Thursday, 14 February 2013

OUGD505 // What is good // 90 Years of BBC Radio

Last year on the 14th November 2012 it was 90 years since BBC had been broadcasting. To celebrate this at 17:33 every BBC radio show across the world was stopped and a song which was composed by Damon Albarn from the Blur was played across all the stations.

The song was 3 minutes long which was being played and broadcasted from the London Science Museum by Simon Mayo. This was first time since 1922 that something had been simultaneously played over all BBC stations.

The song was called 2LO calling. 2LO Calling began with the chimes of Big Ben and featured the first ever broadcast from the 2LO transmitter and the number one song at the time - Three O'Clock in the Morning. The three-minute piece also featured messages from listeners around the world along with the sound of the blackbird and skylark, commentary from the Cameroon election and the ubiquitous BBC pips. Albarn also chose to include a famous quote from philosopher Bertrand Russell:
"Love is wise, hatred is foolish."
It featured in Morse code, the series of clicks, tones, dots and dashes historically used to transmit information.

The song was called 2LO calling because the 2LO transmitter made the first broadcast - from the British Broadcasting Company as it was then known - on 14 November 1922.

More than 55 BBC radio stations came together for Radio Reunited. It is estimated the broadcast could have reached up to 80 million listeners.

The Science Museum is marking the 90th anniversary of BBC Radio with a display featuring part of the original 2LO transmitter.

Tim Boon, head of research and public history at the Science Museum, said: "The first broadcast by the 2LO 90 years ago marked the moment when radio moved from the realm of the 'amateur enthusiast' to the first proper public broadcasting service in Britain.

"This exhibition takes visitors back to a time when everything, from the technology to the content of the programmes was still new."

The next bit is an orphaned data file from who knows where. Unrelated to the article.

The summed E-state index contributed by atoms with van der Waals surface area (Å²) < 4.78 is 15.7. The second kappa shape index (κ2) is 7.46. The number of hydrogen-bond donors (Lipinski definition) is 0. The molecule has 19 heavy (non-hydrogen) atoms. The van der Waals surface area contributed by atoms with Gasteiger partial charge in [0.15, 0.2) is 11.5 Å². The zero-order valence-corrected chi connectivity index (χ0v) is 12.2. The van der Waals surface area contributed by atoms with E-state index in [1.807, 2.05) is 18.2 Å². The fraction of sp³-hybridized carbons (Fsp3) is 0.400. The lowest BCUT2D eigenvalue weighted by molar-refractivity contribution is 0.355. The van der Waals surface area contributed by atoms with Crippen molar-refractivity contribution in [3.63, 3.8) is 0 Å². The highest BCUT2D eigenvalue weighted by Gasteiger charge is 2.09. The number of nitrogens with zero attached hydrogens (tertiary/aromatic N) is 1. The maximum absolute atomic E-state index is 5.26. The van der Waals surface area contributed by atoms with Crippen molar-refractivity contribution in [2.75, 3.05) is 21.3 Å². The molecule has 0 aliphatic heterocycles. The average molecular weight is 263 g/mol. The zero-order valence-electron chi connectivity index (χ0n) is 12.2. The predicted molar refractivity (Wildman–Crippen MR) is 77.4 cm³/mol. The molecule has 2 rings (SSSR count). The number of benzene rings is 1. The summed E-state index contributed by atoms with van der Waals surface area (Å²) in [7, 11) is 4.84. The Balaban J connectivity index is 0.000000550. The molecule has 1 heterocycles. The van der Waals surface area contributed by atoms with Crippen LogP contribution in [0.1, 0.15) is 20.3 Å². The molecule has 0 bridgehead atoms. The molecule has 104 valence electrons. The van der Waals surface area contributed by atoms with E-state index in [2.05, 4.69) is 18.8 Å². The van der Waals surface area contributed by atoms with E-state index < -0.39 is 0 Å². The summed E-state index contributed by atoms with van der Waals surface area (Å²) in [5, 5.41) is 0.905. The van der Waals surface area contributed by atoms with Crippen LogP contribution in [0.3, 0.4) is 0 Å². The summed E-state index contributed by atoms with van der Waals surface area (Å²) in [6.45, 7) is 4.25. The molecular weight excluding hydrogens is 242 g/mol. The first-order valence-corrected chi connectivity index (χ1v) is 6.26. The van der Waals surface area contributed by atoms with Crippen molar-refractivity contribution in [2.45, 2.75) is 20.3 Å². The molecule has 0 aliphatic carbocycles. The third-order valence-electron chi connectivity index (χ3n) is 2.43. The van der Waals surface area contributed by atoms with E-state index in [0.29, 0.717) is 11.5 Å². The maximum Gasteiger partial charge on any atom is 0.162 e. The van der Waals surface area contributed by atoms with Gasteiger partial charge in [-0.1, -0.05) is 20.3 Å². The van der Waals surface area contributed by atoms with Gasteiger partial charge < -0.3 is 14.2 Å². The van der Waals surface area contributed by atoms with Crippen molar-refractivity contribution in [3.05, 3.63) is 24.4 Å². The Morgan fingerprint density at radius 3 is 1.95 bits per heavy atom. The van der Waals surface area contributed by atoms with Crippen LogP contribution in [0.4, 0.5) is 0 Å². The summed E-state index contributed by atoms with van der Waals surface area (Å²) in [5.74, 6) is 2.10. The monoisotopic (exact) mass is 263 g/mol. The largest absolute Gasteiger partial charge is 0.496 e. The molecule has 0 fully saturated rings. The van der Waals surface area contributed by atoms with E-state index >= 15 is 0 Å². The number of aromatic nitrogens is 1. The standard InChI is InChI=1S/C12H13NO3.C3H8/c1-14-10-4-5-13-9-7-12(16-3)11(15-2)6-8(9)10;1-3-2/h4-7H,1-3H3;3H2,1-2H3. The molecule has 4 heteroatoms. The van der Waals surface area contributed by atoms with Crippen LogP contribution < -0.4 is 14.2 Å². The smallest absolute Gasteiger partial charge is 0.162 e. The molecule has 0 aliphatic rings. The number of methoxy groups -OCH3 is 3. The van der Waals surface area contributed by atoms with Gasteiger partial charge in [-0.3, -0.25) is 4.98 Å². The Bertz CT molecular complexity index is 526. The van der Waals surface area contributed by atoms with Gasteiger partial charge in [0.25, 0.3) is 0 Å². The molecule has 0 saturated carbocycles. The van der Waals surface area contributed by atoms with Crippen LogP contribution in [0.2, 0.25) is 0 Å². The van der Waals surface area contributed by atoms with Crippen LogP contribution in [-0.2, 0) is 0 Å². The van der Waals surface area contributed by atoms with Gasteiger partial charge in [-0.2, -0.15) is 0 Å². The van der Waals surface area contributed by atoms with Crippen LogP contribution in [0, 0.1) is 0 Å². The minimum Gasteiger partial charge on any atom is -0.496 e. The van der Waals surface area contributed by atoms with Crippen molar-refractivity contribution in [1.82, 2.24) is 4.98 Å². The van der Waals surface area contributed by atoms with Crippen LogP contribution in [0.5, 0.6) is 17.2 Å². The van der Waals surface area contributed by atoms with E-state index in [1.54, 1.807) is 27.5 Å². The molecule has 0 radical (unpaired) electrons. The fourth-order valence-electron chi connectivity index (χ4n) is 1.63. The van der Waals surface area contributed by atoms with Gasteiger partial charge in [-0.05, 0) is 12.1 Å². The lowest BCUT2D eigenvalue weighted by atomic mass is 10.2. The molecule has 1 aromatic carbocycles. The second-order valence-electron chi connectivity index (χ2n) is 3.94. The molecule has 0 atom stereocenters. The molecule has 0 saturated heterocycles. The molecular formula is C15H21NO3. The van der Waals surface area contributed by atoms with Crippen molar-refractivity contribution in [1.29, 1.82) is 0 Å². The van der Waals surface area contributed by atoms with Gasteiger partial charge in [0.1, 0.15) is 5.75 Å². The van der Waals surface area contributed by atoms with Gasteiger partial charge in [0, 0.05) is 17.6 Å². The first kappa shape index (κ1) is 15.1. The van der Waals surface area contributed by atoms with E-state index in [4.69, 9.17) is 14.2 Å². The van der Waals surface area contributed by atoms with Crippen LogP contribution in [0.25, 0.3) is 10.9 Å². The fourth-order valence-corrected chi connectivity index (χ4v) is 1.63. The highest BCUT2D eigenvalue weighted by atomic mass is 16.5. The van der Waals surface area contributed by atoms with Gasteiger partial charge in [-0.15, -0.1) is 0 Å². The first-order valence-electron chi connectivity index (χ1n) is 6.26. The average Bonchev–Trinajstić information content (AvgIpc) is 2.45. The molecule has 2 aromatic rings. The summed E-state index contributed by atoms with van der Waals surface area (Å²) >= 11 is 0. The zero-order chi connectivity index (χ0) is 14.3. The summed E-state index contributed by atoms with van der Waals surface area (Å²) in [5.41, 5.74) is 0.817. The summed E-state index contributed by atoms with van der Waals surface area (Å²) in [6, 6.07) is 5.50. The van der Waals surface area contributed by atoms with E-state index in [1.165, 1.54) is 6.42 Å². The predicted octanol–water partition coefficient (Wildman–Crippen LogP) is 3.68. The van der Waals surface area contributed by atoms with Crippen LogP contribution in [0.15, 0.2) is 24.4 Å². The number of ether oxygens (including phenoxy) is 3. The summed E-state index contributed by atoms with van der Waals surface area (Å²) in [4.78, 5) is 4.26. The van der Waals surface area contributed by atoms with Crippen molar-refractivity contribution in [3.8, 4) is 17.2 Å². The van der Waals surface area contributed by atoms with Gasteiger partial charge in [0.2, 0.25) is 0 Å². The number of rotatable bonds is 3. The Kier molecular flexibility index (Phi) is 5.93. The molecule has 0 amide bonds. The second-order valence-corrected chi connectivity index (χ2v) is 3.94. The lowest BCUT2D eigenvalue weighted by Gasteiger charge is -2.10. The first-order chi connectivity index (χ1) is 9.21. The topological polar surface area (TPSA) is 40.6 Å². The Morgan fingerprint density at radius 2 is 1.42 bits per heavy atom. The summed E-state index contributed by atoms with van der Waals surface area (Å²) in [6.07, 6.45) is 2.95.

News clip from the exhibition in the science museum. 

2LO Calling - the piece that was broadcasted across all BBC stations.

Breakdown of the content within the song.
Broadcast entertainment really began in the USA in 1920. There, many hundreds of stations were soon in operation, swamping the airwaves. In Britain, the approach was more cautious. Experimental stations were tried at the Marconi site at Chelmsford, Essex, in 1920 and in 1922 at Writtle, a village nearby. The Writtle transmitter had the call sign 2MT.Follow the time codes below for a breakdown of where the different elements for Damon Albarn's piece marking the 90th anniversary of BBC Radio come from.

00:00 Radio 4 broadcasts the chimes of Big Ben – the ‘bongs’ – live every day at 6pm and at midnight.

00:18 In 1922 the radio transmitter 2LO broadcast for one hour a day from Marconi House in the Strand. This audio, recorded in the 1930s, recreates the BBC’s first ever transmission.

00:26 The pop hit of the day, Three O’Clock in the Morning, a waltz by American bandleader Paul Whiteman, one of the first pieces of music played on the BBC.

00:35 The songs of the blackbird and lark are from the British Library’s sound archive – a collection that includes wax cylinders and MP3s.

“Hello future”. The first message in the piece was sent by a BBC Radio 6 Music listener. One of the BBC’s first digital stations it first broadcast on 11 March 2002. The clip is voiced up by Nico, the resident Kid Critic on Steve Lamacq’s 6 Music show.

00:44 The shortwave radio sample is from Freesound – a database of audio that anyone can add to or download from.